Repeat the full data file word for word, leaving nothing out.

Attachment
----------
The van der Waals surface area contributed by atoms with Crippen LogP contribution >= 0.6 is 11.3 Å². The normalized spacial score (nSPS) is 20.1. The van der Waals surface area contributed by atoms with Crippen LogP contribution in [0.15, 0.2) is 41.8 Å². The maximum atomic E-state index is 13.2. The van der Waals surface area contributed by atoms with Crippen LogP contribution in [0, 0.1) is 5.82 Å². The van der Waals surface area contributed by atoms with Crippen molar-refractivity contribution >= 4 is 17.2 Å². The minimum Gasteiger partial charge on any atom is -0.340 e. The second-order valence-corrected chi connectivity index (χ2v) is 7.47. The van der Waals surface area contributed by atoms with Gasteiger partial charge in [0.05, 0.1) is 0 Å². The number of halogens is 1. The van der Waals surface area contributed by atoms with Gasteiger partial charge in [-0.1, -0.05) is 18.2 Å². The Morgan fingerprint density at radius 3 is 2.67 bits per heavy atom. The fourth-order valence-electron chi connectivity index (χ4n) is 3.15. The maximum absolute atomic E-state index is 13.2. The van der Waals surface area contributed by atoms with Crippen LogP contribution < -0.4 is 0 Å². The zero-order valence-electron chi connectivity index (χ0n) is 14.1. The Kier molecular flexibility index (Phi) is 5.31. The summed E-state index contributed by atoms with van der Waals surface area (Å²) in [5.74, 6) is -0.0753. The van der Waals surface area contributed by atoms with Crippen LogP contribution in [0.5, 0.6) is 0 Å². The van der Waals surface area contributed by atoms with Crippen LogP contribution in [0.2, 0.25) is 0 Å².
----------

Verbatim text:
The van der Waals surface area contributed by atoms with Crippen LogP contribution >= 0.6 is 11.3 Å². The normalized spacial score (nSPS) is 20.1. The van der Waals surface area contributed by atoms with Crippen LogP contribution in [0.15, 0.2) is 41.8 Å². The maximum atomic E-state index is 13.2. The van der Waals surface area contributed by atoms with Crippen LogP contribution in [0, 0.1) is 5.82 Å². The van der Waals surface area contributed by atoms with Crippen molar-refractivity contribution >= 4 is 17.2 Å². The minimum Gasteiger partial charge on any atom is -0.340 e. The second-order valence-corrected chi connectivity index (χ2v) is 7.47. The van der Waals surface area contributed by atoms with Gasteiger partial charge in [0.05, 0.1) is 0 Å². The number of halogens is 1. The van der Waals surface area contributed by atoms with Gasteiger partial charge in [-0.1, -0.05) is 18.2 Å². The Morgan fingerprint density at radius 3 is 2.67 bits per heavy atom. The fourth-order valence-electron chi connectivity index (χ4n) is 3.15. The maximum absolute atomic E-state index is 13.2. The van der Waals surface area contributed by atoms with Crippen LogP contribution < -0.4 is 0 Å². The zero-order valence-electron chi connectivity index (χ0n) is 14.1. The Kier molecular flexibility index (Phi) is 5.31. The summed E-state index contributed by atoms with van der Waals surface area (Å²) in [5.74, 6) is -0.0753. The van der Waals surface area contributed by atoms with Crippen LogP contribution in [0.5, 0.6) is 0 Å². The van der Waals surface area contributed by atoms with Crippen LogP contribution in [0.2, 0.25) is 0 Å².